A tax on robots is a tax on the business that invested in them, writes Brian Keegan
Bill Gates is world famous for his contribution to the software industry and for the charitable work of the foundation he runs with his wife Melinda.
His name is not usually associated with tax policy but in the past few days his comments on taxing robots were widely reported.
Mr Gates observed that because robots are doing more and more of the work traditionally associated with human beings, there should perhaps be some form of tax charge associated with their use.
It’s a long-held principle of government that it is always better to try to tax people that don’t vote more than those who do. This is just one reason why expatriate taxation is such a popular pastime for revenue authorities across the world. But could a tax on robots work?
Robots mean different things to different people and in different parts of the world. In the west, our view is conditioned by years of watching advertisements for cars coming off automated production lines, or from Star Wars movies with shiny gold humanoids behaving as, but not quite like, human beings.
Mr Gates seemed to be tending towards the production line interpretation, as he spoke of robots cleaning rooms and making burgers. In South Africa, you’ll frequently hear people giving out about the robots, which is what traffic lights are called in that country.
If a government is seriously looking to raise revenue from robots, should it also look to the kind of human work displaced by the information technology we use, much of which is underpinned by Mr Gates’ own inventions at Microsoft? Computers are also robots, in the sense of being machines which replace humans. Routine office jobs involving bookkeeping, analysis and other forms of number crunching, dictaphone typing, document assembly, duplication and filing — all these have been phased out by information technologies. The higher the tech, the fewer the employees.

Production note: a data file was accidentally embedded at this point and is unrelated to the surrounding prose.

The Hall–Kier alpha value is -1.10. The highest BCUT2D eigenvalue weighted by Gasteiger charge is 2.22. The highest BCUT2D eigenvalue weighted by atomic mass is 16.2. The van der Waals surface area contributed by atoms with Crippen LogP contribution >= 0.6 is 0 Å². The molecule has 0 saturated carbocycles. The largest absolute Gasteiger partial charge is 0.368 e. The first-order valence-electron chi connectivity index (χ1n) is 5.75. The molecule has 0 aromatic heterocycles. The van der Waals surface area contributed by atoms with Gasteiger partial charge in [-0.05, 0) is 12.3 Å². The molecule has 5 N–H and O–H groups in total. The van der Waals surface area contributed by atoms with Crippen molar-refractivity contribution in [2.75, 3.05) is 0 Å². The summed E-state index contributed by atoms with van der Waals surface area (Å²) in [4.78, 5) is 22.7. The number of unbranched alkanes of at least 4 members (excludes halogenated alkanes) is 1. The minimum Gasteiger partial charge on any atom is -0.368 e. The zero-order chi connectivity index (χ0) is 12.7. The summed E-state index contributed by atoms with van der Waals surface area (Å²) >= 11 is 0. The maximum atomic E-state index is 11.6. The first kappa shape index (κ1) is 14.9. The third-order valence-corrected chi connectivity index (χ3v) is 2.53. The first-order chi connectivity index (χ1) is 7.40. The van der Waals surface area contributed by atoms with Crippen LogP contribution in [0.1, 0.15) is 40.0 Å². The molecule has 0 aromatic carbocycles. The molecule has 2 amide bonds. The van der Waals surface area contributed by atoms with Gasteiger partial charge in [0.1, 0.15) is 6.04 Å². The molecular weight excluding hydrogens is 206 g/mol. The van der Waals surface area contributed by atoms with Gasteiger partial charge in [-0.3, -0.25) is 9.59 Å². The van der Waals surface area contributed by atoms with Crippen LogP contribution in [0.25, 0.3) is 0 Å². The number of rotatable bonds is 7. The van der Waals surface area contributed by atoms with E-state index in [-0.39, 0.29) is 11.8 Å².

Such displacement has been presenting challenges for governments across the world seeking to levy money from businesses in a sustainable way. Current EU proposals for taxing companies talk about allocating profits on the basis of where the capital of the business is invested — where the factory or office is built. The location of the company’s market is deemed important. Then the location of the employees is factored in. All three factors are considered important in more or less equal measure.
The capital/market/employee approach makes sense when business generates most of its money from traditional mining, manufacturing and distribution. It doesn’t sit easily with modern high-tech service industries where in productivity terms, much is achieved by a very highly trained few through the intensive use of technology.
There has also been pushback against proposals which seek to tax technology usage directly, not least because such measures are thought to be retrograde. Proposals in the UK and elsewhere for a “bit tax”, which would levy a charge based on internet downloads, never really got out of the blocks. In practice what most countries tax are the productivity gains achieved by the use of technology.
Generally businesses are taxed on the difference between what they earn and what they spend to generate those earnings. If a business spends less on generating earnings through using technology rather than employees, the tax charge on the business will be higher. Not only that, Irish tax law usually spreads technology investments over eight years, irrespective of the type of robot, production line or computer they invest in. Purely from a business tax point of view there is a greater tax saving in hiring an employee than in buying a machine.
I think the real difficulty with Mr Gates’ idea is that when it all boils down only people pay tax. A tax on robots is a tax on the business that invested in them, and ultimately on the owners of the business. Business owners tend not to be robots.
Brian Keegan is Director of Public Policy and Taxation at Chartered Accountants Ireland
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